At 11:30 am of 29 May 1953, for the first time there were human steps on the top of the world, Mt. Everest (8848m). It was the historic day not only in the mountaineering world but also to the humankind. The 15-minute-long time spent on the summit has penned a precious page of epoch-making event on the Everest bringing in thousands of climbers from across the globe in the last 67 years.
Despite being the British expedition led by John Hunt, no Britisher was lucky enough to be one of the first two men to make an incredible achievement.
Nepal-born Tenzing Norgay Sherpa and New Zealander Edmund Hillary made it to the mountaintop of Everest. Other expedition member preceded them.
Hillary and Tenzing troubled by question of ‘who first’
Mountaineering is not an individual work. So comes true to the summit success, said Tshiring Jangbo Sherpa, a veteran mountaineer from Nepal. He said unclimbed summit attempt needs more collective work.
”Mountain climbing is a united task. The stronger ones reach the top first. Others follow,” said Sherpa, adding, ”there is no feeling of first and second while we are in the mountain. It only comes into the talks only after coming to the city.”
Sherpa, senior instructor at government-owned Nepal Mountain Academy that teaches first academic mountaineering and adventure tourism courses of Nepal’s Tribhuwan University, said First Mountaineering summit success is like a military war where a team wins not an individual member.
He added, ”That is why some westerners call expedition lines by militaristic phrases like first, second or third assault pairs. The ascents of Everest and Kanchenjunga used the word assault pairs.”
True to his saying, the way first Everest summit history was co-created by Edmund Hillary and Tenzing Norgay Sherpa, first ascent to the third tallest peak Mt. Kanchenjunga (8586m) was made by Joe Brown and George Band of UK.
Likewise, on the first summit of Lhotse (8516m), the fourth highest mountain of the world, were Fritz Luchsinger and Ernst Reiss of Switzerland. On first ascent on the top of fifth tallest mountain Makalu (8463m) were Jean Couzy and Lionel Terry.
Still, general people and press personnel question about the first of the firsts, shared Mingma Sherpa, the first South Asian to scale all 14 eighth-thousander of the planet. Mingma, the chairperson at Seven Summits Treks Private Limited, said such a concern comes in pioneering ascents.
Such question came from the first day of the Everest summit, shared the climber duo Hillary and Tenzing in their respective autobiographies.
”When we came out towards Kathmandu, there was a very strong political feelings, particularly among the Indians and Nepalese press, who were very much wanted to be assured that Tenzing was first,” shared Hillary in his autobiographical book titled ‘View from the Summit’ published on 1999 by Doubleday.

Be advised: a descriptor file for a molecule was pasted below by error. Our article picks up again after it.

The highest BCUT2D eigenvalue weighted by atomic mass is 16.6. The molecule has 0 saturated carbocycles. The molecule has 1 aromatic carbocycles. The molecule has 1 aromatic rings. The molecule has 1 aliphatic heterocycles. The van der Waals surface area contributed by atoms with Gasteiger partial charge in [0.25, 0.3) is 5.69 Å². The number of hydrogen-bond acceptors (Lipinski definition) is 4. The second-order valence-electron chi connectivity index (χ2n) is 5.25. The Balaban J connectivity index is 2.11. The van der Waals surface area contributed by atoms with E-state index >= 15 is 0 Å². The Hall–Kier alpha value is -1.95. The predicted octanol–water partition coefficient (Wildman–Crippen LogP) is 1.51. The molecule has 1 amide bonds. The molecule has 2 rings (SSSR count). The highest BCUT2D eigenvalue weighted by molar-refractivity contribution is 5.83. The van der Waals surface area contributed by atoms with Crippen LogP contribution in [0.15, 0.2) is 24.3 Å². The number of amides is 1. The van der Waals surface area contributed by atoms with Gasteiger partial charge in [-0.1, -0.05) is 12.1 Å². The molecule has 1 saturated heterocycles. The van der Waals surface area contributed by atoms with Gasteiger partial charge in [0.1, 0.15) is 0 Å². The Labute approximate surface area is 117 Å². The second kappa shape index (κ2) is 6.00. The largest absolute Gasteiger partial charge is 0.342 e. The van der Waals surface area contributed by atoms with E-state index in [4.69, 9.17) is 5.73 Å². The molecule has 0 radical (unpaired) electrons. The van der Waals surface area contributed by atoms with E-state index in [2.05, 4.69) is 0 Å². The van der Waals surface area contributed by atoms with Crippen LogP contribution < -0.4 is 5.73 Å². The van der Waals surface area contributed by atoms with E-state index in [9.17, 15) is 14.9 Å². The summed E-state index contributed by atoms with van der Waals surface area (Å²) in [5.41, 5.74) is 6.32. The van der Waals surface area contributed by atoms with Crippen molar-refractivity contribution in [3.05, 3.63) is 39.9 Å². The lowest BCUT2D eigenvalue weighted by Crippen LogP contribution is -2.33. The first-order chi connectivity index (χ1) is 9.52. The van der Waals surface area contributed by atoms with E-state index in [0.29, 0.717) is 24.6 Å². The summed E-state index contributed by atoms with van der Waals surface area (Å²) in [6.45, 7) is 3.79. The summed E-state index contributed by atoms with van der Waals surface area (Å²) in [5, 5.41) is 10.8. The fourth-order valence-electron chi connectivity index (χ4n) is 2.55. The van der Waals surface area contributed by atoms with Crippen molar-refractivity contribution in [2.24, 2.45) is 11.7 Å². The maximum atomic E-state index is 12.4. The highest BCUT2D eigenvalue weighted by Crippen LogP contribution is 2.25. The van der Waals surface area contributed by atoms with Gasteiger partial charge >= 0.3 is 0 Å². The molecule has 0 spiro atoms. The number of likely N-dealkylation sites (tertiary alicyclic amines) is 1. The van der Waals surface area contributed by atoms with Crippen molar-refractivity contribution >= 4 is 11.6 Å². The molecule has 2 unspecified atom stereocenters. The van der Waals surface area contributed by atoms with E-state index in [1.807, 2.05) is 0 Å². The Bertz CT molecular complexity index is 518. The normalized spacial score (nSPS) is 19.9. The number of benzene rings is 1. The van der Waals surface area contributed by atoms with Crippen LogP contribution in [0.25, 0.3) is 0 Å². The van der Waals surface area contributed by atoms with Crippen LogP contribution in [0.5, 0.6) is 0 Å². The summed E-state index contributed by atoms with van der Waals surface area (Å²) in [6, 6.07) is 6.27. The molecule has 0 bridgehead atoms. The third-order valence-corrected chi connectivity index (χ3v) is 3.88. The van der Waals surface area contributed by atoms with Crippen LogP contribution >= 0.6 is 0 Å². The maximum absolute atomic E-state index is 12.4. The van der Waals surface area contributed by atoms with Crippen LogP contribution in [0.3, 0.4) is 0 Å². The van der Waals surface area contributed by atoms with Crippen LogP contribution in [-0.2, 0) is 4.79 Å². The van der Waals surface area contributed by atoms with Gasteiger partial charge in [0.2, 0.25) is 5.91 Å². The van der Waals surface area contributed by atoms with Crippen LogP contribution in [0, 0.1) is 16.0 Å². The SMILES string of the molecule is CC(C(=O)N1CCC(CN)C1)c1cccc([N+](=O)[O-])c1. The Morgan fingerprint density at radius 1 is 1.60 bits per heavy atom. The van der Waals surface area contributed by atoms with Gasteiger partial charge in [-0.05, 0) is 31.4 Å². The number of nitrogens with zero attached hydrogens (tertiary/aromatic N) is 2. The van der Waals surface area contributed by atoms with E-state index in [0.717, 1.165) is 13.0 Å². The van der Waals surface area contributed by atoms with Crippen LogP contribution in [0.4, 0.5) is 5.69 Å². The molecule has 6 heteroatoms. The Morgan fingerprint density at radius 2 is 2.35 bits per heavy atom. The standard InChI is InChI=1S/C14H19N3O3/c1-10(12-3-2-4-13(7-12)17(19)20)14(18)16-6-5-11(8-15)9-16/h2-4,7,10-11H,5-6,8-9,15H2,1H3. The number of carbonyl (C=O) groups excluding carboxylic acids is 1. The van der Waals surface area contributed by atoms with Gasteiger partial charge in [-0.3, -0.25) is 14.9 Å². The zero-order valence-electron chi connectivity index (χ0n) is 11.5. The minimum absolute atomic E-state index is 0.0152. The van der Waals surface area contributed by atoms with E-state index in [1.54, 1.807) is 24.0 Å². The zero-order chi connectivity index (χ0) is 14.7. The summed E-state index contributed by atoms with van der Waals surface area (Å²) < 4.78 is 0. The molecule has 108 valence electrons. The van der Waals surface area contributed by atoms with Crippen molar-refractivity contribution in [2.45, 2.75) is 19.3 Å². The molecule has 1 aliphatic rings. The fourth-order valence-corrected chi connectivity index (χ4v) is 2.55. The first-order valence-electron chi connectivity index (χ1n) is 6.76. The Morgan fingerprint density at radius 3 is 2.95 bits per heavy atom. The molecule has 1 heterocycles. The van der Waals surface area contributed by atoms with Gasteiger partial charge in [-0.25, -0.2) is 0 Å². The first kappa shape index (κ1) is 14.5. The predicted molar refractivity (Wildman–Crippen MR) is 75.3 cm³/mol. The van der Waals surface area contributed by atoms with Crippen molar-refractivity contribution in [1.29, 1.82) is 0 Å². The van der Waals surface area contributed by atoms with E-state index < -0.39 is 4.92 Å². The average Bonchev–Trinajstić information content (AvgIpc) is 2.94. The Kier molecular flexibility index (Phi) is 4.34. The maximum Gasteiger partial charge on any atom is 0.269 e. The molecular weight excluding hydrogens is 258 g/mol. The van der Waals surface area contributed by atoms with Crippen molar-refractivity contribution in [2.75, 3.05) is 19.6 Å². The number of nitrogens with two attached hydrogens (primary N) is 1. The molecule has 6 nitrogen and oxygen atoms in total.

He has said, ”That would indicate that Nepalese and Indian climbers at least as good as foreign climbers. We felt quite uncomfortable with this at the time. John Hunt, Tenzing and I had a little meeting. We agreed not to tell who stepped on the summit first.”
Tenzing has echoed Hillary. In his autobiographical book titled ‘Tiger of the Snows’ written in collaboration with American novelist and mountaineering writer James Ramsey Ullman from G.P. Putnam’s Sons, New York in 1955, Hillary has said he was pressured to tell he scaled first.
”In India and Nepal, I am sorry to say, there has been great pressure on me to say that I reached the summit before Hillary,” shared Tenzing in the chapter ‘The Dream Comes True’, adding, ”To put a stop to such talk, Hillary and I signed a statement in which we said we reached the summit almost together.”
What Hillary and Tenzing said about who was first?
Despite their initial reluctance to pronounce about who was first among them to the summit, both climbers spoke about the ‘mystery’ in their respective autobiographical books. Hillary has spoken in symbolic way. Tenzing has made it clearer in detailed elaboration.
Hillary has hinted that he stepped first and Tenzing ‘quickly joined’ him in the maiden Everest summit. He has written indirectly in the first chapter titled ‘Roar of a Thousand Tigers’ that starts with the first word of Tenzing.
In the chapter, he said, ”I continued cutting a line of steps upwards. Next moment I had moved onto a flattish exposed area of snow with nothing but space in every direction. Tenzing quickly joined me and we looked around in wonder. To our immense satisfaction, we realized we had reached the top of the world.”
Tenzing has similar saying in his autobiography. Unlike Hillary, Tenzing has made a long elaboration. ”All over the world I am asked- who got there first? Who got there first? Again, I say, this is a foolish question. The answer means nothing. And yet it is a question that has been asked so often- that has caused so much talk and doubt and misunderstanding- that I feel, after the long thought, that the answer should be given. As will be clear, it is not for my own sake that I give. Nor is it for Hillary’s. It is for the sake of Everest- the prestige of Everest- for the generations who will come after us,” Tenzing has described before clearing the then long ‘mystery’ about who was first on the joint summit success on the Everest.
Tenzing added in the book, ”The rope that joined us was thirty feet long, but I held most of it in loops in my hand, so that there was only about six feet between us. I was not thinking of ‘first’ and ‘second’. We went on slowly, steadily. And then we were there. Hillary stepped on top first. And I stepped up after him.”
Source: National News Agency Nepal